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Car bomb explodes in Spain after ETA warning

September 25, 2005

By Adrian Croft

MADRID (Reuters) – A car bomb exploded at an industrial
park in central Spain on Saturday but there were no casualties
in the first attack in two months by the armed Basque
separatist group ETA.

Two Basque newspapers had received calls in the name of ETA
warning a bomb would explode at the industrial park, officials
said. That gave police time to evacuate the area, a few miles
(kms) from the historic walled town of Avila, west of Madrid.

“The police arrived and told us we had two minutes to get
out,” Juan Carlos Fernandez, a worker at a printing plant, told
state radio. He said the blast occurred soon afterwards.

Three buildings were damaged by the bomb, which police
believed was placed in a van parked nearby, officials said.

ETA, which has killed nearly 850 people since it began its
separatist campaign in 1968, did not stage its usual August
bombing campaign at holiday resorts this year, fuelling
speculation a truce could be imminent.

The last time ETA struck was on July 29 when it planted
bombs alongside two roads out of Madrid as millions of people
flooded out of cities to begin summer holidays. There were no
casualties.

PEACE OVERTURES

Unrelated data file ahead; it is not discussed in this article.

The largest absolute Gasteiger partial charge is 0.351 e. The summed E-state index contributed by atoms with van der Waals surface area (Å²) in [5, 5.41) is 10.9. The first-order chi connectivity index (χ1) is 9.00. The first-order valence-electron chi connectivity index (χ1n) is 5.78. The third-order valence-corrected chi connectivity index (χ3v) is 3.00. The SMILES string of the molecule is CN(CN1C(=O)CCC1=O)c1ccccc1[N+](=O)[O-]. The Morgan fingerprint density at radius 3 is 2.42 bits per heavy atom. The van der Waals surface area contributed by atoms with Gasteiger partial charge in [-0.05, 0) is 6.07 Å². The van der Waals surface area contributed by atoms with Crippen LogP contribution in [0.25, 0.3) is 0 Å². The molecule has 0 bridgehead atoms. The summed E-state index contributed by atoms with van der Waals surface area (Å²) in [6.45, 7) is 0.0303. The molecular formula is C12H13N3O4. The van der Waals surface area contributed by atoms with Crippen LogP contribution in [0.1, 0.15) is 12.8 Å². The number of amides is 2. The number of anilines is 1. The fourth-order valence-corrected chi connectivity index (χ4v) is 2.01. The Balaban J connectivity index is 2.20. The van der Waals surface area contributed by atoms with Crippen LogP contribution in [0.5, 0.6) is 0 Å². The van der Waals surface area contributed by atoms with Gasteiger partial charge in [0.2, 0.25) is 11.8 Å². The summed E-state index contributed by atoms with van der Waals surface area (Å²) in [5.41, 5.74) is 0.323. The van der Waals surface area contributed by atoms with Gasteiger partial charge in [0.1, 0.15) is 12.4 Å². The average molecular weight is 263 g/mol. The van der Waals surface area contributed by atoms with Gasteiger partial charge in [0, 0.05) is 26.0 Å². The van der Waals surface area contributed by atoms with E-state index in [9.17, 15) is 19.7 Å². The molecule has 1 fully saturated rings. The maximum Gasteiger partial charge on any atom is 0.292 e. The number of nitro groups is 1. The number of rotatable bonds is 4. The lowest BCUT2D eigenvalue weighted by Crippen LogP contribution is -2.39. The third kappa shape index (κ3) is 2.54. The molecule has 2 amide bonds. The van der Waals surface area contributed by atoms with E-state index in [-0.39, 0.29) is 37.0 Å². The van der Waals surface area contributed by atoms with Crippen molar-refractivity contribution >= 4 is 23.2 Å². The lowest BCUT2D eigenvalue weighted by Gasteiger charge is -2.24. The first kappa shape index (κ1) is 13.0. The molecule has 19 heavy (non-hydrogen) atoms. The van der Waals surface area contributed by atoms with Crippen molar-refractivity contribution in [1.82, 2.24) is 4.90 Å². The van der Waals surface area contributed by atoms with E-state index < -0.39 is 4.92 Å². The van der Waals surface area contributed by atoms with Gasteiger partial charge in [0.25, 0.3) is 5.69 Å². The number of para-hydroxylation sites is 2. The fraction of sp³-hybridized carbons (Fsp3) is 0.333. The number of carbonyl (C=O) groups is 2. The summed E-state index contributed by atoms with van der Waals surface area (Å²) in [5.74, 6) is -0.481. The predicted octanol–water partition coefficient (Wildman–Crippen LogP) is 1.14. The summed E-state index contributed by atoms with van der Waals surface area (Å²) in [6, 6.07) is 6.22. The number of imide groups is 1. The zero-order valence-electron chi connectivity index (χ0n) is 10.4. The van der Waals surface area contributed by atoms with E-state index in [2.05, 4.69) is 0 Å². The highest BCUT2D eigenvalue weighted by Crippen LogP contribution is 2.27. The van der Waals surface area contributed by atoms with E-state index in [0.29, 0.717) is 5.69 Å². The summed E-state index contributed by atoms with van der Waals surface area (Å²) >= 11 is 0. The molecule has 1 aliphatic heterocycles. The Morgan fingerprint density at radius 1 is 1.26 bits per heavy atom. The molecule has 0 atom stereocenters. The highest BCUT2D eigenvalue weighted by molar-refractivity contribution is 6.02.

In an unprecedented overture, Spain’s 18-month-old
Socialist government said in May it would talk to the group if
it stopped violence, and the separatists responded with calls
for a peace process and a partial ceasefire against elected
politicians.

But a month later a newspaper reported ETA as saying it
would still target members of the government.

On Tuesday, ETA claimed responsibility for five attacks in
the past few months in a letter to the Basque newspaper Gara.

ETA, branded a terrorist organization by Spain, the
European Union and the United States, has carried out a bombing
and shooting campaign for an independent Basque state in
northern Spain and southwestern France.

Interior Minister Jose Antonio Alonso condemned Saturday’s
attack in a statement, saying the government was determined to
press on until “the definitive disappearance of terrorism.”

Spanish media said the blast occurred near a printing
factory run by a brother-in-law of former Spanish Prime
Minister Adolfo Suarez and not far from a police training
center.

ETA has been weakened in the past few years by a sustained
police crackdown that has led to hundreds of arrests in France
and Spain. It has not carried out a fatal attack for more than
two years.

The opposition conservative Popular Party, fiercely
critical of government policy on ETA, also condemned Saturday’s
attack.

“ETA has to be beaten using the law and police
effectiveness and not through dialogue with murderers,” the
party’s secretary general, Angel Acebes, said in a statement.

(Additional reporting by Raquel Castillo)




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